The Solus Project is a different sort of survival game than you might be used to. Inside is actually a very fascinating and complete storyline with objectives to complete, all set in an open world, which is almost the antithesis of most games of the genre. They give you a massive alien island to explore, and try to stay alive on, but that wasn't quite enough for them.They're planning on releasing an expansion that includes even more land to explore called The Highpoint Expansion.
This is actually the third expansion available, and it's completely free. They're adding in a more vertical element to the game, with caverns that have all manner of strange things to explore. You'll get to go deep into, and down, the cavern system as well as up. The gentlebeings at Grip Digital have included some new acid lakes, flying orbs and other strange flying and monstrous things that you'll have to avoid, lest you die investigating them.
Aside from the new visuals and creatures, the new expansions adds around three hours of story-based content with many new things to do, or try to complete anyway. They've even added a giant windmill apparently, too. They've put a lot of effort into this new expansion and have been able to fix nearly all of the previously known bugs and issues to ensure playability.
The expansion is free, and you can preview the game for free as well. But if you enjoy it, it's only $14.99 for a survival game that belies expectations. The Sous Project also looks pretty fantastic to boot.
Sony has set a strict requirement that all PlayStation Neo games run at a minimum resolution of native 1080p.
Sony's new PlayStation Neo (PS4.5/PS4K) will ensure native rendering resolution of 1920 x 1080 is the new standard for its games library--no more 900p upscaled to 1080p tricks. This new native standard is to allow smooth 1080p to 4K resolution upscaling, which is made possible by the console's new hardware. The PS4 Neo is powered by an APU built with what appears to be a Polaris 10 Ellesmere GPU derivative clocked at 911MHz, combined with a 2.1GHz 8-core Jaguar CPU, and rounded off by 8GB GDDR5 RAM at 218 GB/s.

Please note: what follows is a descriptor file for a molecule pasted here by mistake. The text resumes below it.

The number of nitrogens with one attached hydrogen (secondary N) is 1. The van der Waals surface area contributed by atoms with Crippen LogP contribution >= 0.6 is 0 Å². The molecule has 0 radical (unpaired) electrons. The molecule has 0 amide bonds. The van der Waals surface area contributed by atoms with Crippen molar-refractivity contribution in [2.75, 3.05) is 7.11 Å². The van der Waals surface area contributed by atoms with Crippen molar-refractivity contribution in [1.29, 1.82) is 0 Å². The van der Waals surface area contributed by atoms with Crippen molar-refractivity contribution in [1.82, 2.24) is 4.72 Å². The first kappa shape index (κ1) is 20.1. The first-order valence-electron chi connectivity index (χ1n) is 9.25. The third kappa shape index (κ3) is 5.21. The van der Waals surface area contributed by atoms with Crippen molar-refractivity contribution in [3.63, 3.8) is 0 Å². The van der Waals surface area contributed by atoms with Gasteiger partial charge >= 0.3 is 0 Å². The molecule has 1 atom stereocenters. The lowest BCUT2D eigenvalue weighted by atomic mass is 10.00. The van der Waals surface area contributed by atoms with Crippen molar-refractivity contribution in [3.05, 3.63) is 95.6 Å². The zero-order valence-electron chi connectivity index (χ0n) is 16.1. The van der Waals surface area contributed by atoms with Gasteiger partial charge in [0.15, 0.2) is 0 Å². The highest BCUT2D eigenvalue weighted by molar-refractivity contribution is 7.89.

Giant Bomb dropped the new details, citing leaked internal documents as their source. "It seems like [Sony] won't allow a display buffer lower than 1080 in Neo Mode, so these cases of games under 1080 getting scaled up, seems like that will only be a Base Mode thing," the publication said in its latest podcast.
Fallout 4's first-ever Creation Kit mod is now available for download, featuring two new quests, enemies, weapons, and a bunch of other custom content.
The mod is called Ransacked Relays and Shuddersome Subways, and is made by the infamous modder trainwiz, and shows off the versatility of the Fallout 4 Creation Kit with a few quick quests and fully-customized interiors.
All in all the mod is pretty quick, but it's a nice taste of what to expect when Creation Kit mods hit later this month. If you download the mod check our quick walkthrough below to help you get up and running.
It's official--the Xbox 360 is done. Microsoft will no longer manufacture new Xbox 360 consoles, so existing inventory is all we have left.
Microsoft today announced that it will be discontinuing the Xbox 360 console, choosing the tenth anniversary to reveal the upsetting news. Microsoft really does have a weird way of celebrating a whole decade of gaming, don't they?
"Xbox 360 means a lot to everyone in Microsoft. And while we've had an amazing run, the realities of manufacturing a product over a decade old are starting to creep up on us. Which is why we have made the decision to stop manufacturing new Xbox 360 consoles. We will continue to sell existing inventory of Xbox 360 consoles, with availability varying by country."
The console generation cycle is changing. The days of a new console every 5-7 years are long gone. Now we have iterative mid-cycle upgrades built on existing hardware, with consoles evolving more rapidly and dramatically than they ever have before. According to Oddworld developer Lorne Lanning, this new cycle is a necessity if Microsoft, Sony, and Nintendo want to stay competitive.
Sony's new upgraded PlayStation 4.5 console is proof that the console market is changing. To stay relevant and keep up the constantly shifting world of tech, Sony and Microsoft have to adapt. Sony's doing this with the PS4.5, and Microsoft is also experimenting with new Xbox hardware. As such, Oddworld developer Lorne Lanning says that Sony's plan makes sense and that consoles will need to change to stay competitive against other gaming platforms like mobile phones.
"I asked Shu[hei Yoshida] a question...I asked him 'so what's the PS5 look like?' And he said 'you mean IF.' And I was like whoa...He said 'Yeah, it's an if.' He didn't give me a clear answer, but he's hinting at '[Sony] needs to be more agile, and none of us knows what the future holds. So how do we adapt to that fast?' I think that's the right way to think about it. And the idea that you're going to release a piece of technology that lasts for seven years into the future...I think that's less and less viable. Even though generations of platforms seem to last longer, the problem is that, eventually, is that mobiles are going to get more powerful than consoles..."